Although of course, it sounds like Bernanke has inspired the BoE here — the earlier Bernanke, writing in 2004 on the virtue of a strategy of cautious warning in central bank expectations management, that is.

Extra points for the extended metaphor, however, Mr King.

The normal recovery appears a long way off...

Is Mystic Merv guessing over how hard to put his foot down and just hoping it doesn't end in a hyperinflationary bust?

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How blind can these people be?

The entire model of decreasing interest rates in order to stimulate the economy is out of date and dangerously wrong. At one point in history, lower interest rates increased business investment and productive capacity, but now all that decreasing interest rates does is increase asset prices. 75% of bank lending during the boom went into property -- a completely non-productive use of capital. Lowering rates isn't going to grow the economy -- it's just another lame attempt to create an asset bubble. Economists are completely blind to the development of the consumer lending industry over the past 50 years, meaning that lower interest rates are now mainly funneled into increased asset prices, and increased asset prices are nothing but a zero-sum game where the benefits to older, wealthier people are extracted from younger people who need to buy those assets.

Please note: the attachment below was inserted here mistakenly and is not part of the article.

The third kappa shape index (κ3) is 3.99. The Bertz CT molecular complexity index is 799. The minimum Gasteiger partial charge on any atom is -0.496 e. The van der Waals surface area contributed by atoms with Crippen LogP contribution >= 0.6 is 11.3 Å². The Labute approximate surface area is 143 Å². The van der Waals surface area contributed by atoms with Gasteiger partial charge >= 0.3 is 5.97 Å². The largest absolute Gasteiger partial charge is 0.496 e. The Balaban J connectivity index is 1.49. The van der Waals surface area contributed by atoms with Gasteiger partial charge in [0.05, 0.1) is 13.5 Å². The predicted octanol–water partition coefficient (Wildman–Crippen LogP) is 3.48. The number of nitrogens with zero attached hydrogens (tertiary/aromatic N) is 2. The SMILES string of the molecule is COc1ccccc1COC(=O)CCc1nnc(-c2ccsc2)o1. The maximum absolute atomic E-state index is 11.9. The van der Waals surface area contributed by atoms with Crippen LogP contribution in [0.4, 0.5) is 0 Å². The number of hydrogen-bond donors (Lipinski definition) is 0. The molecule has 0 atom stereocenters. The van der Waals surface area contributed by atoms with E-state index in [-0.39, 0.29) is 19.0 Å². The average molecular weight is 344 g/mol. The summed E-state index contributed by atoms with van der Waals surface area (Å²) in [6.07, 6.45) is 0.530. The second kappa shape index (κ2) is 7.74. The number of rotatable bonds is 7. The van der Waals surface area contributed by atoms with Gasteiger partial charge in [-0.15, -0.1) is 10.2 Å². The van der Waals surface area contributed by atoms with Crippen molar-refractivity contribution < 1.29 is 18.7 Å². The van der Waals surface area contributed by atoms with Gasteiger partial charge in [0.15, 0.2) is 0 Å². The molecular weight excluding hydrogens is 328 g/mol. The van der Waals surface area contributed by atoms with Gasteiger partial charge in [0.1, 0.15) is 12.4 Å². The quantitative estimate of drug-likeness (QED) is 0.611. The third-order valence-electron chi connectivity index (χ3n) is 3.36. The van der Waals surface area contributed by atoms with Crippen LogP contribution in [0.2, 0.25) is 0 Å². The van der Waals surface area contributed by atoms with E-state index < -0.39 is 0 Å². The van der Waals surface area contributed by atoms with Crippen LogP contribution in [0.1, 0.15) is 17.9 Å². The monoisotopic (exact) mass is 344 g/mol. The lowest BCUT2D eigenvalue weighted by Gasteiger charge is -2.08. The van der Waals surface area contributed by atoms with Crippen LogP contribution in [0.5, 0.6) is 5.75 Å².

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How blind can these people be?

The entire model of decreasing interest rates in order to stimulate the economy is out of date and dangerously wrong. At one point in history, lower interest rates increased business investment and productive capacity, but now all that decreasing interest rates does is increase asset prices. 75% of bank lending during the boom went into property -- a completely non-productive use of capital. Lowering rates isn't going to grow the economy -- it's just another lame attempt to create an asset bubble. Economists are completely blind to the development of the consumer lending industry over the past 50 years, meaning that lower interest rates are now mainly funneled into increased asset prices, and increased asset prices are nothing but a zero-sum game where the benefits to older, wealthier people are extracted from younger people who need to buy those assets.